Hmmmm…I think we're missing some humor here. I don't care for sexism, obviously I hope, but I felt more (though admittedly I couldn't hear all well, was in a crowded bar of Oscar fans) that with the boob thing he was making fun of the patriarchal Hollywood that demands women get naked, just as much as the women for playing along–and remember he called out an exception, too.

    And then unless I'm confused I loooved his condemning, humorously, the yet-to-learn-anything, self-righteously abusive (Ocean, and tattoo) and homophobic Chris Rock and Rihanna relationship–horrible role models for society and children.

    And for what it's worth, he made gay jokes, and Mark Wahlberg and Ted made Jewish jokes. So…not sure. Thanks so much for sharing your experience, in any case–and as a non-parent and non-child I have to admit I'm also ignorant about his TV show, and its influences…it was the first time I'd ever seen him in any form.

    Yours,

    Waylon Lewis, editor

    • Lauren says:

      You've never seen Family Guy?!? It is FAR from a kid's show. If you're into childish but still clever humor, check it out :)

    • Amy says:

      Thanks for chiming in, Waylon. Really only meant to give voice to my own sensitivities here, not defend them as fact. I do suspect that he often mocks men as well as women and most every other group as well. In some ways, I wish I could access and enjoy more of the cleverness it but just find it too soulless for my taste. That's okay. Plenty of other ways to spend my time.

  4. Brian says:

    I am glad you stated that his shows are part of your repertoire, that is the first step in ensuring your kids grow up without certain influences, shame you cant control their friends. I have to admit the show did have a sexist under tone, but is that mcfarlane or the people who wrote the material? If he did write it, who approved it? I would not blame mcfarlane as much as he is only a small part of our society.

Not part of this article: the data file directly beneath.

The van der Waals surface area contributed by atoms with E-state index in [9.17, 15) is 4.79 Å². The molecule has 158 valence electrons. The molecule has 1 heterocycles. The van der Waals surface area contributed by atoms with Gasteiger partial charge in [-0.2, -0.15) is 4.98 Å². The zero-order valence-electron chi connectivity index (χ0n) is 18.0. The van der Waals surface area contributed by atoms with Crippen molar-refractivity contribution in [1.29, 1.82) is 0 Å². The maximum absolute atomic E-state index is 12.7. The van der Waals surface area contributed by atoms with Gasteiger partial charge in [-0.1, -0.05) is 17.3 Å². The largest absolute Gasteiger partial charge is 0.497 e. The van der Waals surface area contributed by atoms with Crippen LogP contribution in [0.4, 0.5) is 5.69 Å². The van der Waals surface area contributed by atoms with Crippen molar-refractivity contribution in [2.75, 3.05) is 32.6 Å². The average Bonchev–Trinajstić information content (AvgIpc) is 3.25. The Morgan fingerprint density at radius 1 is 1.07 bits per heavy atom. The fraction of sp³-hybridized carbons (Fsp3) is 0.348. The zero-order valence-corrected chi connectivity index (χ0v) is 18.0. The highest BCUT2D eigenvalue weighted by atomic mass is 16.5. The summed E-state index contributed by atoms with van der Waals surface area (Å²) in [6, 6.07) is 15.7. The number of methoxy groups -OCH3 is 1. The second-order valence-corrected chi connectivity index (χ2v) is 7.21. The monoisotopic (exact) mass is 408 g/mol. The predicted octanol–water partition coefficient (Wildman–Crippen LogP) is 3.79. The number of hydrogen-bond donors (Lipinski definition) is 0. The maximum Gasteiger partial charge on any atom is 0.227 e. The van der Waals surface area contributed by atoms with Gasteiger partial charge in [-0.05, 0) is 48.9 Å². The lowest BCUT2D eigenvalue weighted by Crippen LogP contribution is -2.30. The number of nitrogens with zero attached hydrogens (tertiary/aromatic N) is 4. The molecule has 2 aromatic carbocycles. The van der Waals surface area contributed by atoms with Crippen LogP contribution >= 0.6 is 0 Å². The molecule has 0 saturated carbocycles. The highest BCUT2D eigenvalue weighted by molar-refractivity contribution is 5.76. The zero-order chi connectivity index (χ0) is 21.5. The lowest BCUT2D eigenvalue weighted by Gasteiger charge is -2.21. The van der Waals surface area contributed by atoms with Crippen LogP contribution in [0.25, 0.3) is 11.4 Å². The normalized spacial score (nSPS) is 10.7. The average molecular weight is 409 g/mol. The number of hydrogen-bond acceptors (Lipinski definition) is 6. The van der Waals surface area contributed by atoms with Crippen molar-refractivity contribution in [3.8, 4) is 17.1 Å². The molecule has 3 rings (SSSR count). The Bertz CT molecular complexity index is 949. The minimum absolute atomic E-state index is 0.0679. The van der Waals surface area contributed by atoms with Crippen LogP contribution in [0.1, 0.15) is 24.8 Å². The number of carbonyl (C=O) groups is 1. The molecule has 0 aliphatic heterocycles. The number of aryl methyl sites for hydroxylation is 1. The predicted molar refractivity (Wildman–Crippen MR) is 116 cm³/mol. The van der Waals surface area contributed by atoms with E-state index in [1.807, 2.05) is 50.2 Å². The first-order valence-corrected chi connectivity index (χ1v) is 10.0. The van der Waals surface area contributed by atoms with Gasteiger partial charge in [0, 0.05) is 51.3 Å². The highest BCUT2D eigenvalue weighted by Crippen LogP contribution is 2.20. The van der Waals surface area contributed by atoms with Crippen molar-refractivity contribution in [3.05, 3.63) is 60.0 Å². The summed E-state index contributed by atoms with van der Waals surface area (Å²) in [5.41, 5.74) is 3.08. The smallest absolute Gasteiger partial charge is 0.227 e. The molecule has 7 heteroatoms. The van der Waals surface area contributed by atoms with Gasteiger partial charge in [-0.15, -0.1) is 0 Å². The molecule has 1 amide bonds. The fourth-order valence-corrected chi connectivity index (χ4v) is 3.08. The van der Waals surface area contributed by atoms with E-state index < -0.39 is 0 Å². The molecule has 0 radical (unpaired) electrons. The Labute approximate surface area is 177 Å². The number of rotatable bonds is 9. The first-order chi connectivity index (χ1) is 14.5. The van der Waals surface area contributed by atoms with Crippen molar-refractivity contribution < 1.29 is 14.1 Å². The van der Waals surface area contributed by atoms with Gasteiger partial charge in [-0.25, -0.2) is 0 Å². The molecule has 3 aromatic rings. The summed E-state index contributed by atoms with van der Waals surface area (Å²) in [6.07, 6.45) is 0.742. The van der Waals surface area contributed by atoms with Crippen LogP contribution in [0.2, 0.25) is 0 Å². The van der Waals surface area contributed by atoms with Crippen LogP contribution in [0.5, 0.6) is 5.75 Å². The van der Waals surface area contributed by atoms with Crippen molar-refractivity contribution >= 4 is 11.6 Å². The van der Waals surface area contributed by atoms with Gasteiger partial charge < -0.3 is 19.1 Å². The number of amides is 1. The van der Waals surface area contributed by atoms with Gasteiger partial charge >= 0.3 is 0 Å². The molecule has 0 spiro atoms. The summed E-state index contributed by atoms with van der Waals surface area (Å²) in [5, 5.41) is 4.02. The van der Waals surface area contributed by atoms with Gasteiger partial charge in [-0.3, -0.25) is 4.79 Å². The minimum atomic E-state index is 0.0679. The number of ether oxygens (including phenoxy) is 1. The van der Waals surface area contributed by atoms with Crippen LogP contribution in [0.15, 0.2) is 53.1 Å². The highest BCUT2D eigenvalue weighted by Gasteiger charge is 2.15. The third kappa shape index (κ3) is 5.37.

As for his shows, brilliance in action. They are not kids cartoons, by any stretch of the imagination. But the meaning and statements behind them are enormous, tearing apart our societies stupidity, hypocrisy, lack of values, every show has meaning, if you look past how it is delivered.

  5. Amanda says:

    he is there to push your buttons. i enjoyed every minute (except Adele’s performanc~flat). even Sally fields git into it.

  6. Chad says:

    For the sake of time, I'm going to give you my mindless, untactful response. So, please forgive me. If Seth's performance bothered you deeply enough to where you chose to blog about it, and the fact that, in your own words, caused you enough disgust that it's "eating away at you…", then I would suggest you step up your yoga practice. Let's stop being SO sensitive that we are only picking apart everything we see. There's far worse on television. Perhaps, ditch your cable service? Give your child earplugs when you're in public? Cover his eyes from a bumper sticker that may be deemed offensive? Sorry to sound so offensive, but c'mon…let's get real here.